Robert Christgau: Dean of American Rock Critics

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Richard Hell

  • Destiny Street [Red Star, 1982] A-
  • R.I.P. [ROIR, 1985] B+
  • Destiny Street Repaired [Insound.com, 2009] A-

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Consumer Guide Reviews:

Destiny Street [Red Star, 1982]
With Material's Fred Maher replacing Voidoid-turned-Ramone Marky Bell and engineer-bandleader Naux augmenting Robert Quine on guitar, this is no lowest-common-denominator job: it's fuller and jazzier than Blank Generation without any loss of concision. Or toon appeal--the dissonantly dissident fun includes the antiscene "Lowest Common Denominator" and the antiscag "Ignore That Door." These days the poète maudit manqué who once equated private sex with Faustian sin is looking for love that doesn't come in spurts. The key is "Staring in Her Eyes," where he explicitly surrenders his narcissistic nihilism to achieve the bliss described in the title. The song is affecting, its lyricism intensified as usual by the yearning inexactitude with which Hell pursues its melody, and I sympathize in principle with his new head. I'm just not convinced he has his heart in it yet. A-

R.I.P. [ROIR, 1985]
Supposedly the farewell of annotator Lester Meyers to his alter ego Hell, this fourteen-song all-previously-unreleased compilation begins with Johnny Thunders in New York, ends with Ziggy Modeliste in New Orleans, and preserves seven new songs and eight new Robert Quine cuts. What could be bad? you ask perspicaciously, and yet I'm a little disappointed. Only Fats Domino's "I Live My Life" and a painful lament for a masochist groupie called "Hurt Me" would improve Blank Generation or even Destiny Street, and the alternate versions alter nothing. Recommended to Walkpeople. B+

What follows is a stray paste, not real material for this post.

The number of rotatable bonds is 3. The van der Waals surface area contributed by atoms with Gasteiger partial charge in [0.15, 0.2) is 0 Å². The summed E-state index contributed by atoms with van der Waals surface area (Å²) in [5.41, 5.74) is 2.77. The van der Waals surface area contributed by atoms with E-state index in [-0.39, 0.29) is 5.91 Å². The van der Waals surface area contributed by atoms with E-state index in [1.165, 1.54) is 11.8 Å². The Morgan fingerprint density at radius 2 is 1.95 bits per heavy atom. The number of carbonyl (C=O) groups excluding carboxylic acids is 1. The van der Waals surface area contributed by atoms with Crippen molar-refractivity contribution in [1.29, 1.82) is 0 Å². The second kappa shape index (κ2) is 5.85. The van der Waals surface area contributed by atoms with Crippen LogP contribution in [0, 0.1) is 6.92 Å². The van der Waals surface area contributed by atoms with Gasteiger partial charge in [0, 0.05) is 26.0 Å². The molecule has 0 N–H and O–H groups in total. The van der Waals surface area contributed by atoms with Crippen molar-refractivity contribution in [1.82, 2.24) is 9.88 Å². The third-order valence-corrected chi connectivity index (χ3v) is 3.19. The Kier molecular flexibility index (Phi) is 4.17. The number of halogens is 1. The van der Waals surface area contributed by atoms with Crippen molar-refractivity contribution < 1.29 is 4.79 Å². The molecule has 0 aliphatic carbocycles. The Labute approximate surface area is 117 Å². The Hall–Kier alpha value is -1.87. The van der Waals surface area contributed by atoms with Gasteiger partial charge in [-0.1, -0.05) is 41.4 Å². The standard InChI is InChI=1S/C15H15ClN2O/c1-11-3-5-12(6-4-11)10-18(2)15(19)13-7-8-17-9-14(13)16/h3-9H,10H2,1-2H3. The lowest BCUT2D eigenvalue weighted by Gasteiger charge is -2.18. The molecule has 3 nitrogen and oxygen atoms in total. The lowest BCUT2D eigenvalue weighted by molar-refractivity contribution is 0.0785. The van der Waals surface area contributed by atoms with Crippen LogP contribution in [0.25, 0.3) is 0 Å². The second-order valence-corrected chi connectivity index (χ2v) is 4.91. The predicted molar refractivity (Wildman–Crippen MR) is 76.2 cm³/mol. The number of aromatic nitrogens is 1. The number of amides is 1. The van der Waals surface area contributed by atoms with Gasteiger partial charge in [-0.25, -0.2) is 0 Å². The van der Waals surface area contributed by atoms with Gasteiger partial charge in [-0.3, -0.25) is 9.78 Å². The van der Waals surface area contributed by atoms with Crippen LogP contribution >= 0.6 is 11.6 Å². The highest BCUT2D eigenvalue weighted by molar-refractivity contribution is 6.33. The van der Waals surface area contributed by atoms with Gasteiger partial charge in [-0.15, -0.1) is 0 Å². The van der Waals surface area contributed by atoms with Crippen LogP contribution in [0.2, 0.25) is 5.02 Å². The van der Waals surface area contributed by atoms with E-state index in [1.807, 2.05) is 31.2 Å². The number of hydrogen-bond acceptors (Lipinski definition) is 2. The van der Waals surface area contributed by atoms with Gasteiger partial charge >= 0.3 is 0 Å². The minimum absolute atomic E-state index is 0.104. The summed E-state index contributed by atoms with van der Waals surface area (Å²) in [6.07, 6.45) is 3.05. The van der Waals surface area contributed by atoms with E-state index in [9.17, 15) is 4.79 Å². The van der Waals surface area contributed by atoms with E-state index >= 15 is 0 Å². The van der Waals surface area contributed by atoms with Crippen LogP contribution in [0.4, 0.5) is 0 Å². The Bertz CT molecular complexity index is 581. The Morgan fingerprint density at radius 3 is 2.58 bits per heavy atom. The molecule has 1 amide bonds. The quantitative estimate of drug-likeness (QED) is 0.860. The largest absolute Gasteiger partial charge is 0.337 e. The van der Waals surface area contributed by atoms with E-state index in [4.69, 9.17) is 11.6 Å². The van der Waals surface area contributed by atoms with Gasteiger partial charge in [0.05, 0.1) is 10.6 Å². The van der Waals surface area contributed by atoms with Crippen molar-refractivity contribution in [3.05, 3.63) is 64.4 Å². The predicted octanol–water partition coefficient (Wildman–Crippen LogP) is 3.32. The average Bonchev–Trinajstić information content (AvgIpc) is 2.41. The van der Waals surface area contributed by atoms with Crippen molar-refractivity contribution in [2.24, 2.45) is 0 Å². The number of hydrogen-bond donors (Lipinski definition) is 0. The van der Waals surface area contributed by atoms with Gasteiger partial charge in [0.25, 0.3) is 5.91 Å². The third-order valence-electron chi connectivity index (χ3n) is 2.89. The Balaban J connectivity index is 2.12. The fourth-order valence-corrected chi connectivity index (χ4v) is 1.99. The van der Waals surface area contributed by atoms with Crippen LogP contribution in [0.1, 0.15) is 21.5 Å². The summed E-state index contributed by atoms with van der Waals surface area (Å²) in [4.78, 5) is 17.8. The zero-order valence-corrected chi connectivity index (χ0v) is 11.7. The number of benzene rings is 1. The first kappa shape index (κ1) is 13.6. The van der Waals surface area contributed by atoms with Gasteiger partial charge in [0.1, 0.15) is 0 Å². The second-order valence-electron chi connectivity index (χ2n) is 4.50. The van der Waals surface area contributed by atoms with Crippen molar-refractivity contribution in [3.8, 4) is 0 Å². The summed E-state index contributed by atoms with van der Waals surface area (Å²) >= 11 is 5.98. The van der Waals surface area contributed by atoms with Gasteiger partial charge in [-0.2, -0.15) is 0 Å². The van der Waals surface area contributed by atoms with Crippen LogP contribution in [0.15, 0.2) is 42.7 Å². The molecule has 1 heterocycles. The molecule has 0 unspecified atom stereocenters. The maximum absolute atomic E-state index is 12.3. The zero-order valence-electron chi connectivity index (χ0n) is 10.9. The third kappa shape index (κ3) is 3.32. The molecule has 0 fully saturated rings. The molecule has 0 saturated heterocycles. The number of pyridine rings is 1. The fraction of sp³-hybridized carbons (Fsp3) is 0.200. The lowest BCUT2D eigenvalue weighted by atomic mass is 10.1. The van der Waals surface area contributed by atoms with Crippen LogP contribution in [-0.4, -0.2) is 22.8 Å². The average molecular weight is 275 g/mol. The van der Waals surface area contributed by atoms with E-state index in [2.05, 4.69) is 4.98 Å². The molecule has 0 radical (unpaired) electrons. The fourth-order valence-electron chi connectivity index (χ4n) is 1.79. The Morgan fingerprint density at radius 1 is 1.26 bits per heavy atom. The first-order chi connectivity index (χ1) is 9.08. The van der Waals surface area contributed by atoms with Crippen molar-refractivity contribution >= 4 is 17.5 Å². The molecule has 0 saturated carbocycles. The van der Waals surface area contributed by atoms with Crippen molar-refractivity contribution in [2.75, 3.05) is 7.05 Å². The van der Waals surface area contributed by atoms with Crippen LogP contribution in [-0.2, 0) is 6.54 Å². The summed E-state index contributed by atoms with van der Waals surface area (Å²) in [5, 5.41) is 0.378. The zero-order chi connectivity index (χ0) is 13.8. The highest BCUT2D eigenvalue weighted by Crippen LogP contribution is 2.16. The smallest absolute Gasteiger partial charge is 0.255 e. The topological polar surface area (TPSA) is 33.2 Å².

Destiny Street Repaired [Insound.com, 2009]
Preserving the backing tracks from the excellent 1982 album, which Hell disdains for murky reasons that may have to do with who owns it, while adding new guitar solos and new lead vocals, this offended me by expunging from the public record a major chunk of the late, nonpareil, under-recorded Robert Quine's tiny cache of rock solos. But Hell the 59-year-old arts professional renders the yelping anxiety of Hell the 31-year-old punk junkie with such sympathy it's hard to know who's who sometimes, and Marc Ribot, who doesn't record enough rock solos himself, is the nearest parallel to Quine extant. The original album, selling online as I write for $38 used and $153 new in CD form, sounds better than ever. I'm glad to own it and probably wouldn't buy both. But this is its own reward. A-

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